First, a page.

Interschool hackathon paves the way for collaborative social impact
Daring and innovative students are bridging the gaps between schools to create a network that creates social impact through inter-school collaboration. The Regional Interschool Student Council is proudly supported by Junior Achievement Australia in bringing opportunities for change to as many students as possible.
On the 4th of October, Junior Achievement Australia and the Regional Interschool Student Council (RISC) brought together students from 12 different High Schools for an inspiring hackathon hosted at 1Scope offices in Barangaroo.
RISC students collaborate to reach solutions regarding social justice issues, educational inequality, cultural misappropriation and a lack of engagement by students in healthy fitness activities and sports by creating both engaging and educational events for students and the local community. RISC works in a positive learning environment that aims to promote learning and engagement on topical issues amongst the state’s youth population, and they encourage their members in their growth and development of lifelong skills including management, communication, event-organisation, leadership and teamwork.
The aim of the event was to promote intuitive planning of an event to be used by RISC in the future. To promote team work, the High School students were all teamed up with students from other schools and this way their bold ideas were developed into innovative concepts.
The judges of the event were Aaron Ngan, CEO of Junior Achievement Australia, Avneet Dua, Events Director for UTS Woman in Business Society, and Irene Hsieh, Stanford University Innovation Fellow and President, UTS Engineering Society.
The panel was stunned by the high standard of presentations. Dua shared ‘I did not expect the students to have this much insight of what really goes into the logistics of running and pitching an event like the cost, statistics, etc. They justified why they did what they did, and it was very inspiring to see that these students also had the insight to avoid negative effects within the organisation. The excitement was beyond inspiring and refreshing to see.’
Avneet also learnt how an on-the-spot hackathon can actually make a lot of sense for students to learn from, because it makes them think of questions they wouldn’t have thought of back in their planning stage.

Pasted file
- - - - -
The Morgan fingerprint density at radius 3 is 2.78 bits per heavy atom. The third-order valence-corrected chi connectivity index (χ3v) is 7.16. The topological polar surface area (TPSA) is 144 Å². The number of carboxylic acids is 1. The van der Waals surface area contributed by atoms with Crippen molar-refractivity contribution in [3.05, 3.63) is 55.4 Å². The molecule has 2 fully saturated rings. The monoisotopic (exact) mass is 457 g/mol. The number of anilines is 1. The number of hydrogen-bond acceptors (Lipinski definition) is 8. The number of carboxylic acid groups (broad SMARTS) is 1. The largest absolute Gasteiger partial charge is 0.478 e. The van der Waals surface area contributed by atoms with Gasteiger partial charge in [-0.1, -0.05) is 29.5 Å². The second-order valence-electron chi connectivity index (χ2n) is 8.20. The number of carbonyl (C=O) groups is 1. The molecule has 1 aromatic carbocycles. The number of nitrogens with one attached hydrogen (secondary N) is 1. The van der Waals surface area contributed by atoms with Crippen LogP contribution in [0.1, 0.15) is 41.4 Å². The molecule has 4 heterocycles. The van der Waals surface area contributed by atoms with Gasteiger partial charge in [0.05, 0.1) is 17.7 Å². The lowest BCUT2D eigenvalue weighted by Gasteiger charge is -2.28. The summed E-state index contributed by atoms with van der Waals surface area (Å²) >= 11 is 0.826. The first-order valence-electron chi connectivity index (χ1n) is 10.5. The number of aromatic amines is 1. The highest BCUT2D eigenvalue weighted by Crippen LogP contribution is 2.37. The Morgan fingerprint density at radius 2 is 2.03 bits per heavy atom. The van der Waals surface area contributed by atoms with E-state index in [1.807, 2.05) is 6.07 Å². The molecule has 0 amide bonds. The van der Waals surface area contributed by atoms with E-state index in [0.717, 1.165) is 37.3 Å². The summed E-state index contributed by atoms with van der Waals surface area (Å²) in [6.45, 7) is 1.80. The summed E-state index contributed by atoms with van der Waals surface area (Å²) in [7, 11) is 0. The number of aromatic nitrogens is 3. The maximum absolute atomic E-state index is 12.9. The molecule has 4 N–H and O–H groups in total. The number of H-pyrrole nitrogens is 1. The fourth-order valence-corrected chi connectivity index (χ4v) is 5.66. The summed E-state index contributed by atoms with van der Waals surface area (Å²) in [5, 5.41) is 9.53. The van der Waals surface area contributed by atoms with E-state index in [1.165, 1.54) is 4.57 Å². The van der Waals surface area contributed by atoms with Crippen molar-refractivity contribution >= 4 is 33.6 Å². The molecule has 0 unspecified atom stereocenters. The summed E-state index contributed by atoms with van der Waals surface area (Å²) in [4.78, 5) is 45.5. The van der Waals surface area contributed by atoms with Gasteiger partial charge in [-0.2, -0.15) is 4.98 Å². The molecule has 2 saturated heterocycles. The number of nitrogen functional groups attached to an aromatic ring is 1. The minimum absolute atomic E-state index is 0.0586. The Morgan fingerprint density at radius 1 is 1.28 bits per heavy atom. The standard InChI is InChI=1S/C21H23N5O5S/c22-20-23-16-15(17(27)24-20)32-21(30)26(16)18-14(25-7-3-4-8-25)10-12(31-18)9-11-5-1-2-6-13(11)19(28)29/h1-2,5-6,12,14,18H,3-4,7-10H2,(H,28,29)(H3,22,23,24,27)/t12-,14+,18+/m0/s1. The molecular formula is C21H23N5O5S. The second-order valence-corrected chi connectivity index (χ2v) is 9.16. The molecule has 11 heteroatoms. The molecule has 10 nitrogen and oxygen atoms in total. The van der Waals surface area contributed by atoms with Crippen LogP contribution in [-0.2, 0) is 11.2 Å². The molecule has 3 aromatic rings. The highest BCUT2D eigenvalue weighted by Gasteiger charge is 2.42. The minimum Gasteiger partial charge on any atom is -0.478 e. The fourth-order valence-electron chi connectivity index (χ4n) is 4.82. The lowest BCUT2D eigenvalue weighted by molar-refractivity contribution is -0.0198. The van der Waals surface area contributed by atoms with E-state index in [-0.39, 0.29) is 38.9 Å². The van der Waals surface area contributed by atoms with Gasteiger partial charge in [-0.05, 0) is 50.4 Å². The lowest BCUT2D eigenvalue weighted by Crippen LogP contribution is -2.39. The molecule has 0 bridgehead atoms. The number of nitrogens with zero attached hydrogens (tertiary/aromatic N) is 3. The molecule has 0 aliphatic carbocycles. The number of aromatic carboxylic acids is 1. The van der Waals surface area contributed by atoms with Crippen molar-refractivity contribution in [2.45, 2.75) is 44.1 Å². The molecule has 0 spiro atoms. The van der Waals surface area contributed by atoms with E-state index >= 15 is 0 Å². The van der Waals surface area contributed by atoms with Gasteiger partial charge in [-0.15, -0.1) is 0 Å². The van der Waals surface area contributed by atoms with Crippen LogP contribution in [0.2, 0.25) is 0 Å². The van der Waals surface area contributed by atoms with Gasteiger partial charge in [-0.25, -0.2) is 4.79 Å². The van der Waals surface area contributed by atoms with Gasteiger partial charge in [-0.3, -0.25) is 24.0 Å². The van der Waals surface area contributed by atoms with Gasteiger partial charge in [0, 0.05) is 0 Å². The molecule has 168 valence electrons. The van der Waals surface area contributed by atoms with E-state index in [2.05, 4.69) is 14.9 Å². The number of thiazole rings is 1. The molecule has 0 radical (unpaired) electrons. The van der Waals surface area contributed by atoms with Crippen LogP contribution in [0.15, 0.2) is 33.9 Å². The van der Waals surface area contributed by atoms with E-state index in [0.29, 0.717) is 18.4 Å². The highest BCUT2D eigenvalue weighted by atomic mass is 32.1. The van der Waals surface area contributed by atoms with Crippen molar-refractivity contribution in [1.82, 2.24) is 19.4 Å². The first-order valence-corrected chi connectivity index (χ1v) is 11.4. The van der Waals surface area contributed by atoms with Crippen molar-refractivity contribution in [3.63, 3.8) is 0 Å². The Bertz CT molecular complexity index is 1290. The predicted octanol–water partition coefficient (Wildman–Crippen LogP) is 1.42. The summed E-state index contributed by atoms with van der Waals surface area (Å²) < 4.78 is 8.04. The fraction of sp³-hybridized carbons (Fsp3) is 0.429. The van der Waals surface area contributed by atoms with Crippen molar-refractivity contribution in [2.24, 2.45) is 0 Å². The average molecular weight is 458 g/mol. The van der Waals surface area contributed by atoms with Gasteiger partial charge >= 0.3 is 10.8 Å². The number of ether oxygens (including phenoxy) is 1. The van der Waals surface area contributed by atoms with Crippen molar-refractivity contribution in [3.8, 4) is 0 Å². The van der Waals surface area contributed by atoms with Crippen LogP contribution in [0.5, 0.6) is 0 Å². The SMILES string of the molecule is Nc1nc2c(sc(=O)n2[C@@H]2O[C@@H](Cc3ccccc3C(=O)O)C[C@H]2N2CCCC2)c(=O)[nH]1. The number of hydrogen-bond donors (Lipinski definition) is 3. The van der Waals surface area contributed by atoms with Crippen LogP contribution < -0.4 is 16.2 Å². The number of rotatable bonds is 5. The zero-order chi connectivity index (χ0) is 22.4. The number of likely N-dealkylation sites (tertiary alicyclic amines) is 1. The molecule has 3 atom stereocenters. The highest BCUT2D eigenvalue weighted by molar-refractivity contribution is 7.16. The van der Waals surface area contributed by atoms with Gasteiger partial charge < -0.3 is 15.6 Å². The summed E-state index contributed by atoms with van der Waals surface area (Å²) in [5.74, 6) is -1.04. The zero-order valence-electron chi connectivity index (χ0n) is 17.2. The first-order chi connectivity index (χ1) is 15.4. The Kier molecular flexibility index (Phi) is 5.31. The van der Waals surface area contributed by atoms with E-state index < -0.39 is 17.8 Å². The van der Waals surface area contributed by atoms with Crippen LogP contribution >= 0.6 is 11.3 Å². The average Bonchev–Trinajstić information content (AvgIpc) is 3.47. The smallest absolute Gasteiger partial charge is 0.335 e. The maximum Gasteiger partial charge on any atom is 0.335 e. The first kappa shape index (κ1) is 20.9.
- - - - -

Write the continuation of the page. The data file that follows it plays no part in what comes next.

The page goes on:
At the end, the judges gave some general feedback all students can apply in hackathons;
Avoid reading notes off your phone where lock-screens and lost position on screen may throw you off. Write or type your notes on palm cards or peg your talking points to key presentation slides.
Confidence is an important presenting style, it shows that you believe in what you are saying.
- Explain why you think your solution is going to work.
- Demonstrate the demand for your solution. Show confidence in why people would be interested in your idea.
- If you goal is raising money for a charity or for the community, be clear where donations and contributions will flow. Supporters understand that any organisation must run but get angry when donations they think are going straight to a cause are eaten up by administrative costs in non-transparent fashion.
Aim big, bigger, biggest:
- Target thousands of students instead of just a small group.
- Think of collaboration; how might we get people on board to support our cause? To give us bigger reach? To reduce our costs? This might involve getting a radio station to sponsor a music competition, or having a pizza store to sponsor a fundraising pizza lunch. Think about what you need for an event, and ask who might be able to contribute those resources to minimise expenses.
- When thinking of prizes, focus on what people in your target market want, what money-can't-buy experiences can be arranged and how could we connect with them.
- Think sustainably and long-term. Can this event run every year? How can this initiative reach more and more people each time?
We asked one of the students and members of RISC, Rue Ching Teh her thoughts about RISC and the hackathon process.
What did you find the hardest on making your proposal?
‘The hardest thing to write the proposal was to get to know each other. It was our first time here, so to find the courage to talk to other people and then to develop the idea and the proposal was a bit of a challenge. Luckily everybody hit off very well and we trusted and respected each other so at the end we worked very well. We encouraged each other and ended up enjoying the team work a lot.’
What did you learn the most from this event?
‘What I learned the most was that you should never be afraid to break free or be inhibited. Always think big, learn more and become a better version of yourself. The best feedback I got was that no matter what happens, everything is a good experience and it’s always good to give it a go. Because you never know what you get out of things. That’s also one of the reasons I signed up for this council because so many different experiences can teach you a lot.’
Junior Achievement Australia is a non-profit organization dedicated to preparing young people for the competing working environment. We offer several business education programs in the areas of work readiness, entrepreneurship and financial literacy, delivered to primary, high school and university students.